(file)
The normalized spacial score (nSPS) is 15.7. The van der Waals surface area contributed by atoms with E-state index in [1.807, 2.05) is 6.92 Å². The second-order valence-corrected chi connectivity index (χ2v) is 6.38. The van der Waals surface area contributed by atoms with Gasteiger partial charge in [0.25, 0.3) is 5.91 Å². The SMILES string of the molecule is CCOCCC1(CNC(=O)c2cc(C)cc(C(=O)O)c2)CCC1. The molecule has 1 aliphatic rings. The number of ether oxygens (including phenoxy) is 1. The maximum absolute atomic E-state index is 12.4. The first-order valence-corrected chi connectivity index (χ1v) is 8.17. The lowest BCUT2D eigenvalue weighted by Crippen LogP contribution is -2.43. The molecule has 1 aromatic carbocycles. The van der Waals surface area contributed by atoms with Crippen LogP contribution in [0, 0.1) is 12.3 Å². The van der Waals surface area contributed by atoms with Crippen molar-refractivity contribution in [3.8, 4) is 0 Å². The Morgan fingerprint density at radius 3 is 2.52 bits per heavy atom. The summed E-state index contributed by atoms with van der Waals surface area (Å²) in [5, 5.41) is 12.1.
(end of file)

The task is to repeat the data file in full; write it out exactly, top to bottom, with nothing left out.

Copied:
The normalized spacial score (nSPS) is 15.7. The van der Waals surface area contributed by atoms with E-state index in [1.807, 2.05) is 6.92 Å². The second-order valence-corrected chi connectivity index (χ2v) is 6.38. The van der Waals surface area contributed by atoms with Gasteiger partial charge in [0.25, 0.3) is 5.91 Å². The SMILES string of the molecule is CCOCCC1(CNC(=O)c2cc(C)cc(C(=O)O)c2)CCC1. The molecule has 1 aliphatic rings. The number of ether oxygens (including phenoxy) is 1. The maximum absolute atomic E-state index is 12.4. The first-order valence-corrected chi connectivity index (χ1v) is 8.17. The lowest BCUT2D eigenvalue weighted by Crippen LogP contribution is -2.43. The molecule has 1 aromatic carbocycles. The van der Waals surface area contributed by atoms with Crippen LogP contribution in [0, 0.1) is 12.3 Å². The van der Waals surface area contributed by atoms with Crippen molar-refractivity contribution in [3.8, 4) is 0 Å². The Morgan fingerprint density at radius 3 is 2.52 bits per heavy atom. The summed E-state index contributed by atoms with van der Waals surface area (Å²) in [5, 5.41) is 12.1.